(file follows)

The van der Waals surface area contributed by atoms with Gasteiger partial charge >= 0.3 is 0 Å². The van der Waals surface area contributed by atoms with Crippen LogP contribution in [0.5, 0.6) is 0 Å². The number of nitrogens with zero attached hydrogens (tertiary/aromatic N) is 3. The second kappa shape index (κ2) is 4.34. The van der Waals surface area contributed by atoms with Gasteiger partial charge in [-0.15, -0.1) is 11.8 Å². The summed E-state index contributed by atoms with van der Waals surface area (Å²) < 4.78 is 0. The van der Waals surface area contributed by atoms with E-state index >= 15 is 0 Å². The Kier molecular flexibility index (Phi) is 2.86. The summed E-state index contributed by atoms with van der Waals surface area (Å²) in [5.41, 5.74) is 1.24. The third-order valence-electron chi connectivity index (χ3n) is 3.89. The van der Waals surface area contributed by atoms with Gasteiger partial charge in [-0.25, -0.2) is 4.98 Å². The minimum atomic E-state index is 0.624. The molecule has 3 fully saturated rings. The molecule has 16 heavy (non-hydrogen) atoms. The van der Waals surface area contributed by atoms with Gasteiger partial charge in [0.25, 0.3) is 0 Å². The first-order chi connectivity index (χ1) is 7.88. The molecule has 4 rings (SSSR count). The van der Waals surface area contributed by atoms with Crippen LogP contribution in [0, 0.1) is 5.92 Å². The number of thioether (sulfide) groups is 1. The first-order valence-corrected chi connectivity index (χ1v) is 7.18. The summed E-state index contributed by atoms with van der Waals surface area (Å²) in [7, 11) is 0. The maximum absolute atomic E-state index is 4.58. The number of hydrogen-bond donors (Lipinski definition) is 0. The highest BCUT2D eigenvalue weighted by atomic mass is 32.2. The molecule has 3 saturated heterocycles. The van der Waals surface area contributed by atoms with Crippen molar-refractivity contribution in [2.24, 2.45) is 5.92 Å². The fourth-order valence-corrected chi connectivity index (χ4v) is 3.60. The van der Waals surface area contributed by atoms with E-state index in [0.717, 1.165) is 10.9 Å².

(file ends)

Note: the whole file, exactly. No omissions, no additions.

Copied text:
The van der Waals surface area contributed by atoms with Gasteiger partial charge >= 0.3 is 0 Å². The van der Waals surface area contributed by atoms with Crippen LogP contribution in [0.5, 0.6) is 0 Å². The number of nitrogens with zero attached hydrogens (tertiary/aromatic N) is 3. The second kappa shape index (κ2) is 4.34. The van der Waals surface area contributed by atoms with Gasteiger partial charge in [-0.15, -0.1) is 11.8 Å². The summed E-state index contributed by atoms with van der Waals surface area (Å²) < 4.78 is 0. The van der Waals surface area contributed by atoms with E-state index >= 15 is 0 Å². The Kier molecular flexibility index (Phi) is 2.86. The summed E-state index contributed by atoms with van der Waals surface area (Å²) in [5.41, 5.74) is 1.24. The third-order valence-electron chi connectivity index (χ3n) is 3.89. The van der Waals surface area contributed by atoms with Gasteiger partial charge in [-0.25, -0.2) is 4.98 Å². The minimum atomic E-state index is 0.624. The molecule has 3 fully saturated rings. The molecule has 16 heavy (non-hydrogen) atoms. The van der Waals surface area contributed by atoms with Gasteiger partial charge in [0.25, 0.3) is 0 Å². The first-order chi connectivity index (χ1) is 7.88. The molecule has 4 rings (SSSR count). The van der Waals surface area contributed by atoms with Crippen LogP contribution in [0, 0.1) is 5.92 Å². The number of thioether (sulfide) groups is 1. The first-order valence-corrected chi connectivity index (χ1v) is 7.18. The summed E-state index contributed by atoms with van der Waals surface area (Å²) in [7, 11) is 0. The maximum absolute atomic E-state index is 4.58. The number of hydrogen-bond donors (Lipinski definition) is 0. The highest BCUT2D eigenvalue weighted by atomic mass is 32.2. The molecule has 3 saturated heterocycles. The van der Waals surface area contributed by atoms with Crippen molar-refractivity contribution in [2.24, 2.45) is 5.92 Å². The fourth-order valence-corrected chi connectivity index (χ4v) is 3.60. The van der Waals surface area contributed by atoms with E-state index in [0.717, 1.165) is 10.9 Å².